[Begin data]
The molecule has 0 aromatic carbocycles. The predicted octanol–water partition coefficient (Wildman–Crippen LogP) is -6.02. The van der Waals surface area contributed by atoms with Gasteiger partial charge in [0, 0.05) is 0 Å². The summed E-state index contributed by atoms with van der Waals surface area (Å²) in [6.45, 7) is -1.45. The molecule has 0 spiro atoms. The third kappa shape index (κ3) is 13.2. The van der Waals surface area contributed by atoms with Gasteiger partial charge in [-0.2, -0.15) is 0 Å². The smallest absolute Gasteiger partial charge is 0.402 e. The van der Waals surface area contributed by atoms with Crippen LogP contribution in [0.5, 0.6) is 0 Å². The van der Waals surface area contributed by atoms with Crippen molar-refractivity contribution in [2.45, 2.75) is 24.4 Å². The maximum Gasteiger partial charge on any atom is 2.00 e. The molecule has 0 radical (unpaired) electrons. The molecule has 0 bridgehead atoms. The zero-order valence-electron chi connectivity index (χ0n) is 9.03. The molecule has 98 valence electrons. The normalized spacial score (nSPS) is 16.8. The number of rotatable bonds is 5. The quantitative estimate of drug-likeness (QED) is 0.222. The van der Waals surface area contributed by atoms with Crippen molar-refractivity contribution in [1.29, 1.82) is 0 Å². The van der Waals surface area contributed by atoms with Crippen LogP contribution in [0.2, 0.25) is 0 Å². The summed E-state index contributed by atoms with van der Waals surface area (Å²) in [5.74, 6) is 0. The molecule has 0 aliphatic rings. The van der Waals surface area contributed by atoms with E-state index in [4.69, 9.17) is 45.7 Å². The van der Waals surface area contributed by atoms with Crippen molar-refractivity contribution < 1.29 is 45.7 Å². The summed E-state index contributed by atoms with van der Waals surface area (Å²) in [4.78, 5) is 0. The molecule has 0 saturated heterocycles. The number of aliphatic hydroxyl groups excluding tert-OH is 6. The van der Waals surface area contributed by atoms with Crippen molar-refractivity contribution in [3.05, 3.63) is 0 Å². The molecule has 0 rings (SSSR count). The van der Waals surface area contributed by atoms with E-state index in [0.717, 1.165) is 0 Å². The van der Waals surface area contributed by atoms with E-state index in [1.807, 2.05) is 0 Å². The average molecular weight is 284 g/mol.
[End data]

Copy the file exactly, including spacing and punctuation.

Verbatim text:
The molecule has 0 aromatic carbocycles. The predicted octanol–water partition coefficient (Wildman–Crippen LogP) is -6.02. The van der Waals surface area contributed by atoms with Gasteiger partial charge in [0, 0.05) is 0 Å². The summed E-state index contributed by atoms with van der Waals surface area (Å²) in [6.45, 7) is -1.45. The molecule has 0 spiro atoms. The third kappa shape index (κ3) is 13.2. The van der Waals surface area contributed by atoms with Gasteiger partial charge in [-0.2, -0.15) is 0 Å². The smallest absolute Gasteiger partial charge is 0.402 e. The van der Waals surface area contributed by atoms with Crippen LogP contribution in [0.5, 0.6) is 0 Å². The van der Waals surface area contributed by atoms with Crippen molar-refractivity contribution in [2.45, 2.75) is 24.4 Å². The maximum Gasteiger partial charge on any atom is 2.00 e. The molecule has 0 radical (unpaired) electrons. The molecule has 0 bridgehead atoms. The zero-order valence-electron chi connectivity index (χ0n) is 9.03. The molecule has 98 valence electrons. The normalized spacial score (nSPS) is 16.8. The number of rotatable bonds is 5. The quantitative estimate of drug-likeness (QED) is 0.222. The van der Waals surface area contributed by atoms with Crippen molar-refractivity contribution in [1.29, 1.82) is 0 Å². The van der Waals surface area contributed by atoms with Crippen LogP contribution in [0.2, 0.25) is 0 Å². The summed E-state index contributed by atoms with van der Waals surface area (Å²) in [5.74, 6) is 0. The molecule has 0 aliphatic rings. The van der Waals surface area contributed by atoms with E-state index in [4.69, 9.17) is 45.7 Å². The van der Waals surface area contributed by atoms with Crippen molar-refractivity contribution < 1.29 is 45.7 Å². The summed E-state index contributed by atoms with van der Waals surface area (Å²) in [4.78, 5) is 0. The molecule has 0 saturated heterocycles. The number of aliphatic hydroxyl groups excluding tert-OH is 6. The van der Waals surface area contributed by atoms with Crippen molar-refractivity contribution in [3.05, 3.63) is 0 Å². The molecule has 0 rings (SSSR count). The van der Waals surface area contributed by atoms with E-state index in [0.717, 1.165) is 0 Å². The van der Waals surface area contributed by atoms with E-state index in [1.807, 2.05) is 0 Å². The average molecular weight is 284 g/mol.